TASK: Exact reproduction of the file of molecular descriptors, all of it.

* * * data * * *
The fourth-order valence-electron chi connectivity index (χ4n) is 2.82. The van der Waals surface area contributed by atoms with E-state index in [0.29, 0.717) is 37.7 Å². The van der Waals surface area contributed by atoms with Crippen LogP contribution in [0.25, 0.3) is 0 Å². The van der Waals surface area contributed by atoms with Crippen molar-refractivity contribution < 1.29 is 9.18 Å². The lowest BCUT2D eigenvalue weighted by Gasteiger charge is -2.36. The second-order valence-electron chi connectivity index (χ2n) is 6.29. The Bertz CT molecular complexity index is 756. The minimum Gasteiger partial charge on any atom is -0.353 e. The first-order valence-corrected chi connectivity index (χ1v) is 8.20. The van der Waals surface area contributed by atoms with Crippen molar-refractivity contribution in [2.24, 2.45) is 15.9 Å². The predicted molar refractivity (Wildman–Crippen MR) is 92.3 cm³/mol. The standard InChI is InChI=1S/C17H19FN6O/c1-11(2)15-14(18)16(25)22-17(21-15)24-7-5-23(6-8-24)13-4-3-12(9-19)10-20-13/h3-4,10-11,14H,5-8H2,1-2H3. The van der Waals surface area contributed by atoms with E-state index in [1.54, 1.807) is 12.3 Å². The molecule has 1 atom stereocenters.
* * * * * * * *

The fourth-order valence-electron chi connectivity index (χ4n) is 2.82. The van der Waals surface area contributed by atoms with E-state index in [0.29, 0.717) is 37.7 Å². The van der Waals surface area contributed by atoms with Crippen LogP contribution in [0.25, 0.3) is 0 Å². The van der Waals surface area contributed by atoms with Crippen molar-refractivity contribution < 1.29 is 9.18 Å². The lowest BCUT2D eigenvalue weighted by Gasteiger charge is -2.36. The second-order valence-electron chi connectivity index (χ2n) is 6.29. The Bertz CT molecular complexity index is 756. The minimum Gasteiger partial charge on any atom is -0.353 e. The first-order valence-corrected chi connectivity index (χ1v) is 8.20. The van der Waals surface area contributed by atoms with Crippen molar-refractivity contribution in [2.24, 2.45) is 15.9 Å². The predicted molar refractivity (Wildman–Crippen MR) is 92.3 cm³/mol. The standard InChI is InChI=1S/C17H19FN6O/c1-11(2)15-14(18)16(25)22-17(21-15)24-7-5-23(6-8-24)13-4-3-12(9-19)10-20-13/h3-4,10-11,14H,5-8H2,1-2H3. The van der Waals surface area contributed by atoms with E-state index in [1.54, 1.807) is 12.3 Å². The molecule has 1 atom stereocenters.